Most people have eye floaters that they learn to ignore, but often notice when looking at a blank wall, white paper or blue sky, according to the National Eye Institute.
What is an eye floater?
Floaters are tiny clumps of gel or cells inside the vitreous, the gel-like substance that fills your eye. When you notice them in your field of vision, what you’re actually seeing are the shadows that these clumps cast on your retina, the American Academy of Ophthalmology explained.
Floaters are more common with age, and among people who are nearsighted, have had cataract surgery or have had inflammation inside the eye.
What does an eye floater look like?
They can look like spots, thread-like strands or squiggly lines. They move as your eyes move and usually drift when your eyes stop moving, settling below the line of sight. They scurry away if you try to look directly at them.
Are floaters in the eye dangerous?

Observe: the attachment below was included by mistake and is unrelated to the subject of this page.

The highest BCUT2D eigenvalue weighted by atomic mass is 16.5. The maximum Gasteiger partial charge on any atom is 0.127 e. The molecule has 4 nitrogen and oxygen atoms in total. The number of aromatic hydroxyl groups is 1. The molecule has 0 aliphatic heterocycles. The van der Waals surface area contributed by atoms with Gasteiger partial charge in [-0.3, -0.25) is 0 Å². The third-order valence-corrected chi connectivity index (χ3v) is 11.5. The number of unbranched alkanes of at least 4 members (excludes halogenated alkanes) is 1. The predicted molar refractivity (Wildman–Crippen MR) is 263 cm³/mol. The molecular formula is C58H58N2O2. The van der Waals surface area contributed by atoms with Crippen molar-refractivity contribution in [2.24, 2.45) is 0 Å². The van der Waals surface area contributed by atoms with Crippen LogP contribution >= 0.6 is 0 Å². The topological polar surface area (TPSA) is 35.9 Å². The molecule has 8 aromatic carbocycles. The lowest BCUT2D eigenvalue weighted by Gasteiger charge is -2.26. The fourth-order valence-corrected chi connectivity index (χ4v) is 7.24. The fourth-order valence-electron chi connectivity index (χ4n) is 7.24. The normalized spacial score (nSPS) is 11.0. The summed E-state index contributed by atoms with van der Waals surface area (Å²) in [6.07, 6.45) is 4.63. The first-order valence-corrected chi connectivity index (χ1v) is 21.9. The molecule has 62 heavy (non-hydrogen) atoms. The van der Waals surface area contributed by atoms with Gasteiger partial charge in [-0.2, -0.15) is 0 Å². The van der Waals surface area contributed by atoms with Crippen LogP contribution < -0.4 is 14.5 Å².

Floaters can be annoying, but they are usually harmless. The National Eye Institute calls them “simply an annoyance” in most cases.
But a sudden increase in floaters — potentially accompanied by flashes and loss of peripheral vision — could be the warning sign of a retinal detachment, a condition where the retina becomes separated from its normal position in the back of the eye. It’s a medical emergency because it could lead to blindness if left untreated.
Will eye floaters go away?
Floaters tend to fade or go away over time, the American Academy of Ophthalmology noted.
How long does it take for eye floaters to go away?
They tend to diminish gradually over weeks or months, but often do not go away completely, according to the Digital Journal of Ophthalmology.
How do I get rid of floaters in my vision?
Severe floaters that seriously interfere with vision can be removed by surgery, but this is rarely necessary, the American Academy of Ophthalmology noted. No treatment is recommended for floaters that are simply annoying.